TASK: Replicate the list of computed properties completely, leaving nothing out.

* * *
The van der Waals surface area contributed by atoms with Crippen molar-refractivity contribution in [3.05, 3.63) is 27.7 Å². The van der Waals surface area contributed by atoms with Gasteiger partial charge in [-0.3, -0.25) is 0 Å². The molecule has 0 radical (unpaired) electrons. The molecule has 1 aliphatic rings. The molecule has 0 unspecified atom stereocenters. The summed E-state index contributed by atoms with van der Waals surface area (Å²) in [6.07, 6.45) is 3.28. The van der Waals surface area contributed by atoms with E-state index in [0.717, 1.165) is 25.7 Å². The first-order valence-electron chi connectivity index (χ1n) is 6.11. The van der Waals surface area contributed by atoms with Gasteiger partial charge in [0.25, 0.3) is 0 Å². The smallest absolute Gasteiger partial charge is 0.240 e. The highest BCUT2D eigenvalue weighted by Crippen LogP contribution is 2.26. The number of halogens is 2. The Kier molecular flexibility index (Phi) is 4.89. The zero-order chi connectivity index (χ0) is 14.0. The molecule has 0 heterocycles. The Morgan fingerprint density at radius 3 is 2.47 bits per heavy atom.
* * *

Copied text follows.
The van der Waals surface area contributed by atoms with Crippen molar-refractivity contribution in [3.05, 3.63) is 27.7 Å². The van der Waals surface area contributed by atoms with Gasteiger partial charge in [-0.3, -0.25) is 0 Å². The molecule has 0 radical (unpaired) electrons. The molecule has 1 aliphatic rings. The molecule has 0 unspecified atom stereocenters. The summed E-state index contributed by atoms with van der Waals surface area (Å²) in [6.07, 6.45) is 3.28. The van der Waals surface area contributed by atoms with E-state index in [0.717, 1.165) is 25.7 Å². The first-order valence-electron chi connectivity index (χ1n) is 6.11. The van der Waals surface area contributed by atoms with Gasteiger partial charge in [0.25, 0.3) is 0 Å². The smallest absolute Gasteiger partial charge is 0.240 e. The highest BCUT2D eigenvalue weighted by Crippen LogP contribution is 2.26. The number of halogens is 2. The Kier molecular flexibility index (Phi) is 4.89. The zero-order chi connectivity index (χ0) is 14.0. The molecule has 0 heterocycles. The Morgan fingerprint density at radius 3 is 2.47 bits per heavy atom.